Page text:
Restaurants post best holiday sales since 2015

by Kim Souza (ksouza@talkbusiness.net) 190 views 

Robust consumer spending at retail during the 2018 holiday season resulted in the best December same-store sales growth (2%) the restaurant industry has seen since August 2015, according to Dallas-based TDn2K Black Box Intelligence. The report released Friday (Jan. 11) highlights the industry’s strong overall year with seven consecutive months of positive growth in 2018. That compares to only two positive months recorded in 2017.

TDn2K’s Black Box Intelligence report was based on weekly sales from over 31,000 locations representing more than 170 brands and nearly $72 billion in annual sales.

“Perhaps the most encouraging news for the industry came in the form of the unusually strong fourth quarter results,” said Victor Fernandez, vice president of insights and knowledge for TDn2K. “Same-store sales growth during the fourth quarter was 1.4 %, which was the highest in over three years.”

He said the industry’s recovery from a longer-term perspective also continued to show some upward momentum. Same-store sales during the fourth quarter increased by slightly over 1.45 compared with the same period in 2016. Two-year sales growth had been negative for the past eight consecutive quarters.

The report found annual same-store sales growth for 2018 was 0.7%. Though only moderate growth, this is also the best performance by the industry since 2015, Fernandez reiterated. The report also indicated overall guest counts at restaurants continue to erode despite Americans spending more on dollars on food away from home.

Fernandez said an acceleration in restaurant prices compared with groceries and a growing field of competing dining options continue to translate into what seems to be the new normal in chain restaurant performance. Even when sales are up, the industry continues to suffer from declining same-store guest counts.

TDn2K reported same-store traffic growth during December was 0.9%, while traffic declined 1.6% for the entire fourth quarter, compared to a 0.4% decline in growth in the previous quarter.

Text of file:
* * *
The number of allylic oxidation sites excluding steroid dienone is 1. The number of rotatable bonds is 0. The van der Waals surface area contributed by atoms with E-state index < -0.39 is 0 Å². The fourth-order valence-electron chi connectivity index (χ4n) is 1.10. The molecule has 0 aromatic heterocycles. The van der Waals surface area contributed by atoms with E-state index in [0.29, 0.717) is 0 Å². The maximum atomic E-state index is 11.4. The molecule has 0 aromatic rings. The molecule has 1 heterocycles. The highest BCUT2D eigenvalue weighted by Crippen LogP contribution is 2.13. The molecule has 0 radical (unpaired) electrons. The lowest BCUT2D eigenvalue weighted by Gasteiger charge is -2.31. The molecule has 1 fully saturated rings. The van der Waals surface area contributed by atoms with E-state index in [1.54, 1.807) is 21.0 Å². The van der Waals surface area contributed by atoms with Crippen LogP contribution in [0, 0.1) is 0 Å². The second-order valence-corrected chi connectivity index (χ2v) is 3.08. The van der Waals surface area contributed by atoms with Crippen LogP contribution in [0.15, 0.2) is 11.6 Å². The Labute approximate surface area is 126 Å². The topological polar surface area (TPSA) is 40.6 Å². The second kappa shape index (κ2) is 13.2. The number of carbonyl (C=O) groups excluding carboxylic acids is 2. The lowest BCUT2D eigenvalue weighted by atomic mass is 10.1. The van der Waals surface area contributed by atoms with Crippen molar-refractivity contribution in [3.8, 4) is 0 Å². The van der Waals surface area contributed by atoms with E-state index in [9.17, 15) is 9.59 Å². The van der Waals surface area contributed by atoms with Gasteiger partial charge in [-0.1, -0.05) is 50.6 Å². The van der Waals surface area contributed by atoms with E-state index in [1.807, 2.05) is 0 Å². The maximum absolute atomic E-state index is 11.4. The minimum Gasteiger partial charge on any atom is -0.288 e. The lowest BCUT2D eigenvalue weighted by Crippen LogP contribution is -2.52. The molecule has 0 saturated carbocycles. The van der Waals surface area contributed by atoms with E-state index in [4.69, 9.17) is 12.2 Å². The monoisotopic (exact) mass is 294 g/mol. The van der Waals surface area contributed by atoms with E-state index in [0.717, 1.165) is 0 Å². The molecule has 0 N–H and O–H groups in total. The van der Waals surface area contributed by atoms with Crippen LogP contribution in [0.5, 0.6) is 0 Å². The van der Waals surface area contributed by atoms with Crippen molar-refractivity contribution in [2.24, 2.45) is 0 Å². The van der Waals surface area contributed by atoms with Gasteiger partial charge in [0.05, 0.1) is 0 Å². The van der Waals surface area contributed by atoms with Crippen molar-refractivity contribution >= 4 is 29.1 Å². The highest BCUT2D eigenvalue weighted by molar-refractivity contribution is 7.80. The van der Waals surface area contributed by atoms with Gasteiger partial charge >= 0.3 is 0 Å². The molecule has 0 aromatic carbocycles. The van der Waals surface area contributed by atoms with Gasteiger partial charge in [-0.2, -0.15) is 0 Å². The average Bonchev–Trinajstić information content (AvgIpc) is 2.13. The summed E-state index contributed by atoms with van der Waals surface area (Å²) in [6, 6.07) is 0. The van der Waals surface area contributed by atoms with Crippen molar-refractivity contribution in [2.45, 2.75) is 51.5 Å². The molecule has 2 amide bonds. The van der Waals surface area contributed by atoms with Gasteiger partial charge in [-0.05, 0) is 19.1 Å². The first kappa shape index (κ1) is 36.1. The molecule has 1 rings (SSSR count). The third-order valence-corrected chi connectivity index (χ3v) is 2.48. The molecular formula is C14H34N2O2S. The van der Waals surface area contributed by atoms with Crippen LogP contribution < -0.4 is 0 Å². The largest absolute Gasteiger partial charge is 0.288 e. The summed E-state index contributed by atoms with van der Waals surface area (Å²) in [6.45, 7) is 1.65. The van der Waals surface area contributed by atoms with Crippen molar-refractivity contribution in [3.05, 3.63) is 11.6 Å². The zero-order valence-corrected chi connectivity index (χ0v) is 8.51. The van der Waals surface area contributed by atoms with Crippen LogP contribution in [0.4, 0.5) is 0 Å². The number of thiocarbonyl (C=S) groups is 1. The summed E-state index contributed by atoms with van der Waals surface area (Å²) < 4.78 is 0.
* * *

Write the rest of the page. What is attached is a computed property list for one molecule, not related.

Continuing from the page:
“Although the importance of persistently declining guest counts cannot be overlooked, there are some small signs of recovery in the latest results,” said Fernandez. “Two-year same-store traffic growth was down 3.6% during the fourth quarter of 2018. The average two-year growth for the first three quarters of the year was down 5.8%.”

The restaurant industry sales growth relates to fewer consumers spending more. The average guest checks increased by 3.1% year-over-year in the fourth quarter. During the previous three years, average guest check growth never topped 2.5%.

“While many brands utilized heavy discounting and price promotions in 2017, average guest checks only grew by 1.9% during the year for the industry. Restaurants seem to have eased off this tactic in 2018,” Fernandez said. “Guest check growth for this year was a significantly higher 2.6% pointing to price increases and/or an upward shift in product mix.”

Fernandez said the fast-casual and casual dining options saw the most growth in same-store sales year-over-year after dismal results in 2017. He said from a consistency point of view the real winners in 2018 were the segments with the highest average checks — upscale casual and fine dining. Not only did both of these segments have strong positive growth in 2018, but they are also the only industry segments that were able to sustain positive sales growth averaged over the last three years, Fernandez added.

The report also outlined the biggest challenge for the restaurant sector in 2019 which is deemed to be staffing concerns amid the tight labor market. Fernandez said running short handed equates to gains on the sales revenue side of the business but can be disruptive to operations over time. Operators around the country express difficulty finding the enough employees to fully staff their restaurants.

According to TDn2K’s latest People Report Workforce Index, 74% of companies reported increased difficulty finding qualified hourly employees. Perhaps most concerning, 59% said they are having a tougher time hiring people to manage those restaurants. The report found worker turnover remains elevated across the industry being proportionally higher for restaurant managers than hourly workers.

Looking into 2019 economist Joel Naroff said businesses are still hiring and is causing wages to rise faster.

As a result, consumer spending is holding up and should continue to do so, which is good news for the restaurant industry. However, most indicators point to a moderation in growth going forward, but only from strong to a more sustainable, yet decent, pace. A recession does not appear to be likely anytime soon and if a major slowdown occurs, it probably would not come before late in the year. Though the moderate growth should support continued improvement in restaurant sales, it will also lead to lower unemployment rates and even greater pressure on wages,” Naroff said.

Some predictions by the national restaurant industry for 2019 include experimentation with drone deliveries and more automation from robotic burger flippers to ordering kiosks to help combat labor shortage.

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